posted May 26, 2010, 11:57 PM by Glenda Durano   [ updated Jun 29, 2010, 2:45 PM ]


One of the best kept secrets in preparing for college is the season of summer.  Many parents and students use summer as a time to kick back and chill out after a challenging academic year.  Surveys indicate, however, that students who have a productive, fulfilling summer return to school more satisfied than those who have ‘wasted’ the long summer months.  In fact, some students who admit to being ‘bored during the summer’ atrophy academically, and it takes them longer to gear back up for the school year.  Unproductive students confess to being jealous of classmates who have taken advantage of growth experiences during the summer.  Middle and high school students crave opportunities, but lack direction.  That’s where the parent comes in. 

An involved parent is necessary to assist and motivate the student in discovering academic and service opportunities that enhance his or her passions.  It’s as easy as talking to friends, calling organizations or businesses, and searching the internet.  No special skill is required—merely a desire to give your student the experiences he needs to develop his talents or abilities.  If your student is a sophomore or higher, your role may simply be to act as an encourager. 

A summer experience doesn’t have to be expensive.  Granted, there are some fabulous programs for future engineers, opera singers, and Olympic hopefuls that cost a couple of thousand dollars, but building opportunities for your child doesn’t necessarily mean you have to empty your pocketbook.  In fact, summer is a great time for your student to actually raise money for college—either in terms of a job or entering scholarship competitions.  A summer opportunity can mean attending a summer class or camp, leading a group of peers in community service, participating in a summer theatre program, researching a science project, getting an article published, starting a newsletter or organization, inventing something, shadowing or interning at a business, planning and executing a special vacation, taking a college-level class, volunteering with an organization that utilizes a skill you want to develop, or demonstrating entrepreneurial skills by starting a new business.  The possibilities are endless.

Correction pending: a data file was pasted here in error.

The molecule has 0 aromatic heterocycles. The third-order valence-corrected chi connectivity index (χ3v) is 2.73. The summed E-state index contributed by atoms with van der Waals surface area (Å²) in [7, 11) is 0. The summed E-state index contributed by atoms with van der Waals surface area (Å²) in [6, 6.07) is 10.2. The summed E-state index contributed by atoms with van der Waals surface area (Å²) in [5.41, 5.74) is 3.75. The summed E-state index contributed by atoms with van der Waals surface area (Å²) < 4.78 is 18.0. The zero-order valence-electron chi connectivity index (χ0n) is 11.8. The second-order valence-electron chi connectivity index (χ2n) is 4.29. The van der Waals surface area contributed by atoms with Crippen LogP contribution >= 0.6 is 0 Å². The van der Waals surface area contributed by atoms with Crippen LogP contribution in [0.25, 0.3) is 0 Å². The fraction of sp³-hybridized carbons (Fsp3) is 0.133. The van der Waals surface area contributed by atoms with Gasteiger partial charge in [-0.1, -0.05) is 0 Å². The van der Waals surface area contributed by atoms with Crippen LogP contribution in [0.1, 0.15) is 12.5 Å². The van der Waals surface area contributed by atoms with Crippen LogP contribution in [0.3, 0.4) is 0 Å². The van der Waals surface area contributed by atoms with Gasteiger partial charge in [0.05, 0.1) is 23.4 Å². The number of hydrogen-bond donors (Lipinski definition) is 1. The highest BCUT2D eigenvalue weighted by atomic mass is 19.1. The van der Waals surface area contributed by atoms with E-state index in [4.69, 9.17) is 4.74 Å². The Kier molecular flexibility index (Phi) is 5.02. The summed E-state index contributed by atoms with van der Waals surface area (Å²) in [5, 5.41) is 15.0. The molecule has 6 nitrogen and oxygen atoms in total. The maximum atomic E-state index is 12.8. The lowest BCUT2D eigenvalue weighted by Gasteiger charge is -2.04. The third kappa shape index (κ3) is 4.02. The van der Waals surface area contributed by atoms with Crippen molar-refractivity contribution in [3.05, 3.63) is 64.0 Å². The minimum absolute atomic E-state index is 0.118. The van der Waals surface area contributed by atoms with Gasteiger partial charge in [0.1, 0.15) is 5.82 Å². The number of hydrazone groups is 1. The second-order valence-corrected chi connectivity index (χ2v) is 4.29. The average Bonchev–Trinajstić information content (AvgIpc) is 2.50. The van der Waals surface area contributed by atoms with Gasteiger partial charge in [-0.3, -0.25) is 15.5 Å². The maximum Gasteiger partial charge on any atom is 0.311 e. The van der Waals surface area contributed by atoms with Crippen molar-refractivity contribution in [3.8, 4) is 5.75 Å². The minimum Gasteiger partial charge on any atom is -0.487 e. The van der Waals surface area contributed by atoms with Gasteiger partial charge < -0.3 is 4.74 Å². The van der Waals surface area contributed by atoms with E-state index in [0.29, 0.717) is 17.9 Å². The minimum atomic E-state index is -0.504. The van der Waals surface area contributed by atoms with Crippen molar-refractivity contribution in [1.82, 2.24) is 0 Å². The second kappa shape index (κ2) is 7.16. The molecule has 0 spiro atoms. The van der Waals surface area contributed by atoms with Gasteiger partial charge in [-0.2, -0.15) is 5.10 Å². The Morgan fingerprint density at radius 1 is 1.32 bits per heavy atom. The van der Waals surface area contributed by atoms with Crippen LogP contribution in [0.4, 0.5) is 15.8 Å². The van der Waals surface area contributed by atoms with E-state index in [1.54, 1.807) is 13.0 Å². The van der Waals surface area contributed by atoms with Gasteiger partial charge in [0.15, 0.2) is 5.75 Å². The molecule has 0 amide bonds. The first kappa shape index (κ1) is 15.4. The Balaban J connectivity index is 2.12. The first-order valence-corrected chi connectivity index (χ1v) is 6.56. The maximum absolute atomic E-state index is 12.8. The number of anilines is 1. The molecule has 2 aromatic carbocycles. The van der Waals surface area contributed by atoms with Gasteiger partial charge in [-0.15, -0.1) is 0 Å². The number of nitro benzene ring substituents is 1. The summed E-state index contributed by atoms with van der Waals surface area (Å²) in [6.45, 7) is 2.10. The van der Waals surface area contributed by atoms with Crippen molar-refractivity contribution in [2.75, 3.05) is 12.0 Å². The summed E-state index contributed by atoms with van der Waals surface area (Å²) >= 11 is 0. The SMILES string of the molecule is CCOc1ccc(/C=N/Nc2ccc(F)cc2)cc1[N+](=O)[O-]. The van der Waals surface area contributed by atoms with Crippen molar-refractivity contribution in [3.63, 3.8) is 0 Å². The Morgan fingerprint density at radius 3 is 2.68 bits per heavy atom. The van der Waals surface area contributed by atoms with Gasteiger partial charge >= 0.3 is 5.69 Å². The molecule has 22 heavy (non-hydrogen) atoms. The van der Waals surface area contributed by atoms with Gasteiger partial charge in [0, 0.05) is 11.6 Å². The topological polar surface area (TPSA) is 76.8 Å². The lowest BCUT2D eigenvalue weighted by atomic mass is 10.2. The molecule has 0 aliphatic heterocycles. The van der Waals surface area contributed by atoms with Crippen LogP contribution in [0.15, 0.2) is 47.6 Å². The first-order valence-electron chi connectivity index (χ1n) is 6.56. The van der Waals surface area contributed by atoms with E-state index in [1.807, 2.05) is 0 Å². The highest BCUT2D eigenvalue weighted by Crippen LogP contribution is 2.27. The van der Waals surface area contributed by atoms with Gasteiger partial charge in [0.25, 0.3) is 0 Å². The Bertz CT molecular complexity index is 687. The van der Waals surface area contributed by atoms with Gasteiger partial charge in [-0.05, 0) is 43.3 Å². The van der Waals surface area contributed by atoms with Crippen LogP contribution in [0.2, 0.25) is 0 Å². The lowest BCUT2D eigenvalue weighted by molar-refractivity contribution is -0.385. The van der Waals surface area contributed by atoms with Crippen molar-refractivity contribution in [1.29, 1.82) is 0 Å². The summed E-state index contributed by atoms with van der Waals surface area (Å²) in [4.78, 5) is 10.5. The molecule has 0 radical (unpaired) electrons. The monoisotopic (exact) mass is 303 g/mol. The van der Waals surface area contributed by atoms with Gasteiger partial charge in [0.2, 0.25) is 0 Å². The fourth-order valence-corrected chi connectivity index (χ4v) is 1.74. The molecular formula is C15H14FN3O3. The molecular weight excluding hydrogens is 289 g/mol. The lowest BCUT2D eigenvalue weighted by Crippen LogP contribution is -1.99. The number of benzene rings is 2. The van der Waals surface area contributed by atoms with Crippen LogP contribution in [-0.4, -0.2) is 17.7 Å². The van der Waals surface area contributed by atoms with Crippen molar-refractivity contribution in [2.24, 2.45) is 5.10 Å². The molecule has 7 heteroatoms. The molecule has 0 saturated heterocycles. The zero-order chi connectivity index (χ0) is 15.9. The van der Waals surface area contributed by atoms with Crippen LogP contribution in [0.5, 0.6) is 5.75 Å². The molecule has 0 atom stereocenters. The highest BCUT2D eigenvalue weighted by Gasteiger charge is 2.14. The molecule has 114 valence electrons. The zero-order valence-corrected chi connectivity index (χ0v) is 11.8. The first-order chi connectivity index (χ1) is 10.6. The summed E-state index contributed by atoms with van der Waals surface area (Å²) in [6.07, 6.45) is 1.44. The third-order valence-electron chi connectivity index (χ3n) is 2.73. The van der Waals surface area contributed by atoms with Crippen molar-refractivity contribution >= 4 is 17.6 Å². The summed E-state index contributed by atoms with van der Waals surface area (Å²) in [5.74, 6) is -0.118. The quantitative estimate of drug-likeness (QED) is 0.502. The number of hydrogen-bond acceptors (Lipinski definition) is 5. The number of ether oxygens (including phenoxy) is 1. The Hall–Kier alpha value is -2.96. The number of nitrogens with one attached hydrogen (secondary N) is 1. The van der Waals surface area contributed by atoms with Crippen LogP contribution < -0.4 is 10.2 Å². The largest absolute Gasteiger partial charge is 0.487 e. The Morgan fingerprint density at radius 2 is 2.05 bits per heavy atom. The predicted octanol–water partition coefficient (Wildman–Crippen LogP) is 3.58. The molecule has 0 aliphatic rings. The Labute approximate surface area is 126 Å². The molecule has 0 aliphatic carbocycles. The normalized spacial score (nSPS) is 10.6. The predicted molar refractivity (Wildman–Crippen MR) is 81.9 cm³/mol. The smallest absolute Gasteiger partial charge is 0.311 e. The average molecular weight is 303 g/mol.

Having a scheduled, productive summer doesn’t necessarily mean that the summer will be ‘busy.’  It does, however, mean that the summer will be fruitful.  Your student will have an experience that will be beneficial and will enhance his résumé.  The activity may even serve to confirm or negate a student’s serious interest in a particular field.  Many students arrive at college without a firm grasp of their passions because they have not been exposed to various interests.  Use the summer to grow your student.  Give him fertile ground to explore his passions, and water his experience by showing an interest in what he is doing.  Even if your passion is not engineering, but your child’s is, you can encourage your student by having a willingness to learn about what interests him.  That’s one way of showing God’s love—by preferring others over yourself (Romans 12:10).  It’s also part of the parents’ job (Proverbs 22:6). 

Don’t just do something for the sake of doing it.  Seek the Lord.  Ask Him to provide you with the wisdom (James 1:5) and the opportunities (Colossians 4:5) to nurture your child’s relationship with Him.  He is faithful (1 Corinthians 1:9)!

Importance of Parental Involvement Video